Note: Personally, I’m 186 cm (6’1 ft) in height. By using the chart above to get the average torso length, it should be 19.7 inches (50 cm). By measuring it myself, I found out that actually, it’s 17.7 inches (45 cm), which means that it’s 2 inches (5 cm) below average. Of course, I probably wouldn’t feel much of a difference in comfort if I’d buy a backpack that’s set up only 2 inches above my real torso length, but this just shows how important it is to measure your true torso length.
Frequently Asked Questions About Average Torso Length
How Precise Is Calculating My Torso Length Without Measuring?
If you want to calculate your approximate torso length, you can multiply your height by 0.27. That said, this won’t be an exact measurement – it will only give you a rough value.
Calculating your torso length without measuring is somewhat unprecise. Based on our data, there’s a 88% chance that your calculated torso length is within 2 inches (5 cm) of your true torso length.
Are There Any Differences in Torso Length Between Males and Females?
There aren’t any differences in torso length relative to the height between males and females. For both men and women, their torso length is on average 0.27% of their height. We asked our respondents to include their gender, and our statistical analysis showed that there aren’t any differences.
That said, there are differences in backpacks that are made for men and women. Some backpacks that are made specifically for women are shaped differently around the breast area to accommodate for the extra space. Backpacks made specifically for women also usually have shorter torso lengths because women are shorter on average.
On What Data Are Your Results Based On?
We got answers from 45 people, and this analysis was conducted over the internet by asking on various forums what was each person’s torso length, height, and gender. We also gave instructions on how to measure their torso length by themselves, but because we didn’t do the measuring ourselves, there could be some inconsistencies from that as well. So overall, these results are by no means the most accurate, but they do give a rough idea of the correlation between height and torso length.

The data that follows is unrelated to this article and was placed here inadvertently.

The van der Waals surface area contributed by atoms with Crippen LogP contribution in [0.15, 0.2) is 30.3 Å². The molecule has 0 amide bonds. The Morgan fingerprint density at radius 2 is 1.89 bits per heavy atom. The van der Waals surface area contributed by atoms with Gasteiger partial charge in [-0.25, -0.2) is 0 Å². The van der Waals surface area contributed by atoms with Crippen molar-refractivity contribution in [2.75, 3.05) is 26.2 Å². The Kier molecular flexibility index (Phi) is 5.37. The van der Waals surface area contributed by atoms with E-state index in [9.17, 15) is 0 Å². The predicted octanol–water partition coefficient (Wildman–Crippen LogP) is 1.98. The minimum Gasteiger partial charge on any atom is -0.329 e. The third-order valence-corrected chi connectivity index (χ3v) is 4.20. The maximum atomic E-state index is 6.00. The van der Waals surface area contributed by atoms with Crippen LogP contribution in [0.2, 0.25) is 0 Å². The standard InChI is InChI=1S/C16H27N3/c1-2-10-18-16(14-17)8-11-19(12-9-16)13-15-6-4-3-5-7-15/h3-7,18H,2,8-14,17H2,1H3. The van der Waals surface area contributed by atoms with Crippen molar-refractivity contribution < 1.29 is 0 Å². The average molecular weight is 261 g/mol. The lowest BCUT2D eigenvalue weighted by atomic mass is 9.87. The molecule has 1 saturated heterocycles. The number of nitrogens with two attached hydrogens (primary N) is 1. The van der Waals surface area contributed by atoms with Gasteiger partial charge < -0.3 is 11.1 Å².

How to Measure the Torso Length of My Backpack?
Usually, manufacturers state the torso length of their packs in the product description, so the best idea would probably be to look at the manufacturer’s measurements. However, if there aren’t any, you can do a rough measurement yourself, and here’s how:
- For the bottom measuring point, find the middle part of the hip belt. The middle part should pretty much sit right on top of your iliac crest (the top part of your hip bones).
- For the top measuring point, find the place where the shoulder straps are attached to the backpack. This should be on top of the pack, near your shoulders.
- Measure between the top and bottom measuring points with a tape measure.
- Add 2 inches (5 cm) to your measurement to get the torso length of your backpack. Usually, your C7 bone is roughly 2 inches higher than the place where the shoulder straps are attached to the pack, which is why you need to add 2 inches to your measurement.
Tip: For beginners, I recommend getting the Teton Sports Scout 3400 backpack, which is really affordable, durable, and super comfortable. The only downside is that it’s pretty heavy, but as a beginner, that shouldn’t be your main concern anyway. You can read its full review over here.
My research revealed that you can indeed calculate your average torso length just by knowing your height. You just need to multiply your height by 0.27. However, this method produces somewhat unprecise results, with roughly a 10% margin or error. If you’ll be hiking rarely, then this is probably enough to get a backpack that fits well, but if you really want to nail the fit of your backpack, you should measure your real torso length, which isn’t that hard to do anyway.